Thinking of you - Free

Knot Theory presents a new piece of writing about the decline of a suburban family in a piece of new writing by Niki Orfanou. The piece clearly has poetic and dramatic potential, but unfortunately fails to prove itself as anything more than a superficial pseudo-analysis of familial destruction.

The first major problem with this production is specificity. The only factual elements that the audience can grab onto are the roles of the family members (and even here they stop at ‘Mother’, ‘Father’, ‘Boy’ and ‘Girl’). Beyond this, nothing else is concrete or even barely decipherable. The ‘poetry’ of the writing is convoluted and lacks the tenderness necessary to create believable characters beyond the stereotypes we are presented with. The most frustrating example of the play’s vagueness, however, is a constant wavering between fantasy and reality. There aren’t sufficient clues for an audience to recognise what, when, where, and why the current scene is occurring. Questioning the purpose of each scene is a fruitless endeavour thereby rendering each vignette ultimately pointless and undeniably irritating.

Blackouts between each scene hindered the flow of the production and were another cause of irritation. Each blackout allowed for a change of set, but the minimal set design and clear distinction between each scene heralded by the change of characters on stage made the lengthy blackouts feel unwarranted.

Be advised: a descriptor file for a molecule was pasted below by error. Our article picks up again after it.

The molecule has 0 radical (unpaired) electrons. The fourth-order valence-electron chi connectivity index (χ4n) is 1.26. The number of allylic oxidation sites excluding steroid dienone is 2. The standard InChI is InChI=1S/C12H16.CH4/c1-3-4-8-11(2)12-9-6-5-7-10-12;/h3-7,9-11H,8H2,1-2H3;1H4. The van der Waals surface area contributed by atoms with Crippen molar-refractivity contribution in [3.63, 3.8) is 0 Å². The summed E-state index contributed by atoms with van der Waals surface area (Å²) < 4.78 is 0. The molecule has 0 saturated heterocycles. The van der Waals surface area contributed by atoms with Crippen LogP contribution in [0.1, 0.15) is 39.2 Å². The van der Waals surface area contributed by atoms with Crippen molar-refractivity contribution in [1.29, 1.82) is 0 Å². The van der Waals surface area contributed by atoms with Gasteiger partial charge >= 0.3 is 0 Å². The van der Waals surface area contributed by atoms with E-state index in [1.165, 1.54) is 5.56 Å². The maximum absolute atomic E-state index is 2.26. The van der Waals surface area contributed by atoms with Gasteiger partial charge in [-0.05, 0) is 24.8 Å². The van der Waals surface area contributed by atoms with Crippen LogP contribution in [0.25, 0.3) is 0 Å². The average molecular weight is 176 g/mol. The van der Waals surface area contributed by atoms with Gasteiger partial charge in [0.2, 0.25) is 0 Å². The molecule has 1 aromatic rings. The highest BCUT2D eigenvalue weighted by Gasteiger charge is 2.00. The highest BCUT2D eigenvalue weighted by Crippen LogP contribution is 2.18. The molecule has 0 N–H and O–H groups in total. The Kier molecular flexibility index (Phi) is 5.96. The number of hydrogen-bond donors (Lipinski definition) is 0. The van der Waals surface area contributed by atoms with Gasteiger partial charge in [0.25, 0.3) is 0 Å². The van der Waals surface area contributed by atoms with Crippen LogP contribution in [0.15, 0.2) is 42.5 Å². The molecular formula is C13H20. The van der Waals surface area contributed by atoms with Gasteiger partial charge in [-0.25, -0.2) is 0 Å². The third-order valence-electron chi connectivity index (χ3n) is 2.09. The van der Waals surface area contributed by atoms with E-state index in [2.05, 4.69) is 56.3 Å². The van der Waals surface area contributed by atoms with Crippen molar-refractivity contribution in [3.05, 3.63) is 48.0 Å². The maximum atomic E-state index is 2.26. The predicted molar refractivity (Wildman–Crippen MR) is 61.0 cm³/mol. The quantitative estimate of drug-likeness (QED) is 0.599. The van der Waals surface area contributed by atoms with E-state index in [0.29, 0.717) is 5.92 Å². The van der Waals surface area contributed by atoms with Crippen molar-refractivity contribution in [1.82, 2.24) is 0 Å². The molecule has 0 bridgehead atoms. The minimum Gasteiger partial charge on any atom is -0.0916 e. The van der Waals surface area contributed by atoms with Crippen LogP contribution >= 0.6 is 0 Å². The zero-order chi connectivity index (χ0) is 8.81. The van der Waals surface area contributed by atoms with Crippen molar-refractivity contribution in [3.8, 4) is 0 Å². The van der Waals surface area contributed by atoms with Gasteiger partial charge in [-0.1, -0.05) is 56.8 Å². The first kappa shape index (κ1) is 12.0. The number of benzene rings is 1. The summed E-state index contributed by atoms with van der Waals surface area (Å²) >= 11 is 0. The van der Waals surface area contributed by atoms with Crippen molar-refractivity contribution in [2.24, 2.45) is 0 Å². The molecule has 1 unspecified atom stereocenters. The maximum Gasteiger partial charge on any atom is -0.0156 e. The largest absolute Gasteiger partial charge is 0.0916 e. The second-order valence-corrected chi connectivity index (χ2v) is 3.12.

The style of this piece is also indistinct. Performance and direction tend to lean towards abstract and stylised characters, but this stylisation makes the acting seem ham and depthless, especially when dealing with such an intricate subject matter. Some slip-ups in the writing style also create jarring moments that throw an audiences’ focus, disallowing emotional investment in the situation as it unfolds. For instance, throwaway comments about the Oedipus complex leave us wondering about sordid subtext that is never capitalised on or explained and makes the character of the Mother alien to us.

The subject matter of the play is fertile soil for a fantastic production and some moments in the play certainly show promise. However, I fear that the piece needs to be given more focus. The vagueness of the play is unsatisfying whether or not it was intentional and leaves the audience feeling cheated rather than intrigued.

Reviews by Stephanie Bartlett

The Blurb

Thinking of you is an edgy and spikily amusing anatomy of a family, four individuals desperately trying to make meaning out of their ruptured lives and to connect in a ferocious, yet magical world.